5. Raised rates for health and human services providers, including designated agencies and specialized service agencies (+ 5%), federally qualified health centers (+10%), primary care providers (+10%), home health providers (+15%), dental providers, EMS, recovery centers, nursing homes, elder care, youth service providers, and more.

  6. New regional workforce expansion to support New American labor force and work-based learning and training programs.


OTHER NOTABLE BUDGET ITEMS

EQUITY AND JUSTICE The FY24 budget included funding for the new Truth and Reconciliation Commission (this had not been included in the Governor’s budget), continued funding the Land Access and Opportunity Board, continued funding the Health Equity Advisory Commission, funded a statewide language access plan, creating ongoing environmental justice positions within the Agency of Natural Resources, and creating permanent staffing for the state’s Office of Racial Equity. The budget also includes $1M for refugee resettlement assistance and needs assessments.

HOUSING We initiated significant investments into long-term permanent housing with next year’s budget. This includes $50M to the Vermont Housing Coalition Board for affordable housing development, $10M for the Vermont Housing Improvement Program (VHIP), and additional funding for the Adverse Weather Program/Emergency Housing ($18.9M) and Housing Opportunity (HOP) grants ($2.5M). It is important to note that the short-term emergency housing investments are still significantly inadequate to meet the needs of our state. Review our concerns outlined above for more information.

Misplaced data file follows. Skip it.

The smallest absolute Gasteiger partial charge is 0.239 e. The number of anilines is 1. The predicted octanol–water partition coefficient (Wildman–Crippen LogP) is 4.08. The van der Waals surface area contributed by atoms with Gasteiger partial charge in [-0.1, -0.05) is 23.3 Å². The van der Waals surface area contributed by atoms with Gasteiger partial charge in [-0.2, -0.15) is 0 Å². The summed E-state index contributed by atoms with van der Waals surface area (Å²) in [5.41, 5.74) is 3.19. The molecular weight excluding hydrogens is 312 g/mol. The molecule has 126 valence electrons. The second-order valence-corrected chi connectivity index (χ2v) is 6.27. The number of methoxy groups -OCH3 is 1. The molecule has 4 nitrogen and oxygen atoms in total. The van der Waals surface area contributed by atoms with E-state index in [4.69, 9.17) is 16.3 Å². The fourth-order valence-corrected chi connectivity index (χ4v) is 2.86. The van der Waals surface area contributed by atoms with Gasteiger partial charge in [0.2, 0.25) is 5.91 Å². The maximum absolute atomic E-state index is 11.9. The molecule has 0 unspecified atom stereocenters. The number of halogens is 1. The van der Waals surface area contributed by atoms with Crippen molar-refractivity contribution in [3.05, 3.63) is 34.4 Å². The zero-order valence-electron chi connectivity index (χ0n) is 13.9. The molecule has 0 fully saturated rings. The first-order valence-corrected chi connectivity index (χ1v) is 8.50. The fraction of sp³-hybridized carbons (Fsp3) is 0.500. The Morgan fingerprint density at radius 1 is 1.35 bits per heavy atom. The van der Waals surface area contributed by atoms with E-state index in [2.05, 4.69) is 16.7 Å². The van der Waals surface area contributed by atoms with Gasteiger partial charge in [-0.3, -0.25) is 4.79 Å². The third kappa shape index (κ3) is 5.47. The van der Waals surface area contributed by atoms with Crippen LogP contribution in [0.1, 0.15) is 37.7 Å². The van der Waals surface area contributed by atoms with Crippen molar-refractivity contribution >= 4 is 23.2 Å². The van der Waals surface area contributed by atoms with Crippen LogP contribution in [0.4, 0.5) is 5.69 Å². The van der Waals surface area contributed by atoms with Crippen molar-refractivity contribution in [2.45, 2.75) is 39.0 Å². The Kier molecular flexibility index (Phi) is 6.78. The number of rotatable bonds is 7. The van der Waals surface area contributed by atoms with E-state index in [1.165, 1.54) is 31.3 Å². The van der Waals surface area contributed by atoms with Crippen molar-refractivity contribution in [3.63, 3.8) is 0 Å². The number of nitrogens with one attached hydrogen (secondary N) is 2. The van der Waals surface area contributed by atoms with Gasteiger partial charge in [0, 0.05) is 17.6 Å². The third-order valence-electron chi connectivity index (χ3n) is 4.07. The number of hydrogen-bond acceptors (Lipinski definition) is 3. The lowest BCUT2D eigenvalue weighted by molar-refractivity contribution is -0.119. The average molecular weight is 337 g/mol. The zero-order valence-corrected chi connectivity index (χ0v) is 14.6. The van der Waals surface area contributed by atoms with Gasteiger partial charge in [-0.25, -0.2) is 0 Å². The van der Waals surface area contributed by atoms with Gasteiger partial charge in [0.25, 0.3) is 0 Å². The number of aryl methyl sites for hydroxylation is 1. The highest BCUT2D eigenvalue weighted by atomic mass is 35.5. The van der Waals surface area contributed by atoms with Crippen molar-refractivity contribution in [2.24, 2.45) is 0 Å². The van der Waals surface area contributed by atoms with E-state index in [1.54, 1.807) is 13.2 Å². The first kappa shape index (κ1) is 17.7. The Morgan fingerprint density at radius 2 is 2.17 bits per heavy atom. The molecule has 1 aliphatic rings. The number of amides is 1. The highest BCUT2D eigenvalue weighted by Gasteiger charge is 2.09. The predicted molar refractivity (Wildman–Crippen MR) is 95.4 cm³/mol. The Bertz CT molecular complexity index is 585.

TRANSPORTATION We have secured $1M for Green Mountain Transit zero-fare bus routes and a transition to a tiered-fare service construct in the future.


LABOR

I sponsored the PRO (Protecting the Right to Organize) Act, (H.219) this session arguably one of the most comprehensive labor bills introduced this biennium. S.102, the Senate companion bill, and H.219 include majority sign-up union elections, expands collective bargaining rights under state law to domestic and agricultural workers, and protects employees from facing disciplinary action for not attending captive audience meetings. The bill originally included a provision to provide good cause termination rights to all workers, but that provision was removed in the Senate. S.102 passed the Senate and will be considered by the House in January. It is poised to be the first major labor rights bill passed by the Vermont legislature in several years.